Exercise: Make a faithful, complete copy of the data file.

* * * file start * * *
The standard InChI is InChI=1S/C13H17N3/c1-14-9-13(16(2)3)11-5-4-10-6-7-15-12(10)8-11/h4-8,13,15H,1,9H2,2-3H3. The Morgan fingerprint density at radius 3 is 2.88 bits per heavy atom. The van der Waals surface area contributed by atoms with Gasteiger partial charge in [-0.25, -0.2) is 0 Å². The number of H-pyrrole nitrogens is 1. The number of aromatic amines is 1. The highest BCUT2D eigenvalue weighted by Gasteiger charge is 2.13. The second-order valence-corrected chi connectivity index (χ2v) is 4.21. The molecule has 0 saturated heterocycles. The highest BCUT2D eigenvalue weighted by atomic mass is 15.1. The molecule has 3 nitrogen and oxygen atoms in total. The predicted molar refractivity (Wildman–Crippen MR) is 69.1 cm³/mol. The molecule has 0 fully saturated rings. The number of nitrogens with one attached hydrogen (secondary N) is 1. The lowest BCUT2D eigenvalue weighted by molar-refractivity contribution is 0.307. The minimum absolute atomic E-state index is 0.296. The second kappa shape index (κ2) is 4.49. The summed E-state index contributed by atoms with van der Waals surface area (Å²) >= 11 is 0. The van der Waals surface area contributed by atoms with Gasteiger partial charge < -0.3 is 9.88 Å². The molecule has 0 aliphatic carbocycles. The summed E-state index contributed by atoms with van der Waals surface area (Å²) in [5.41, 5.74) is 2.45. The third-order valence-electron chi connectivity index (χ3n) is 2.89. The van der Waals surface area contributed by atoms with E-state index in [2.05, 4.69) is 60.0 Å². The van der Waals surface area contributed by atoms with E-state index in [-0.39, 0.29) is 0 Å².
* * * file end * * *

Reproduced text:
The standard InChI is InChI=1S/C13H17N3/c1-14-9-13(16(2)3)11-5-4-10-6-7-15-12(10)8-11/h4-8,13,15H,1,9H2,2-3H3. The Morgan fingerprint density at radius 3 is 2.88 bits per heavy atom. The van der Waals surface area contributed by atoms with Gasteiger partial charge in [-0.25, -0.2) is 0 Å². The number of H-pyrrole nitrogens is 1. The number of aromatic amines is 1. The highest BCUT2D eigenvalue weighted by Gasteiger charge is 2.13. The second-order valence-corrected chi connectivity index (χ2v) is 4.21. The molecule has 0 saturated heterocycles. The highest BCUT2D eigenvalue weighted by atomic mass is 15.1. The molecule has 3 nitrogen and oxygen atoms in total. The predicted molar refractivity (Wildman–Crippen MR) is 69.1 cm³/mol. The molecule has 0 fully saturated rings. The number of nitrogens with one attached hydrogen (secondary N) is 1. The lowest BCUT2D eigenvalue weighted by molar-refractivity contribution is 0.307. The minimum absolute atomic E-state index is 0.296. The second kappa shape index (κ2) is 4.49. The summed E-state index contributed by atoms with van der Waals surface area (Å²) >= 11 is 0. The van der Waals surface area contributed by atoms with Gasteiger partial charge < -0.3 is 9.88 Å². The molecule has 0 aliphatic carbocycles. The summed E-state index contributed by atoms with van der Waals surface area (Å²) in [5.41, 5.74) is 2.45. The third-order valence-electron chi connectivity index (χ3n) is 2.89. The van der Waals surface area contributed by atoms with E-state index in [2.05, 4.69) is 60.0 Å². The van der Waals surface area contributed by atoms with E-state index in [-0.39, 0.29) is 0 Å².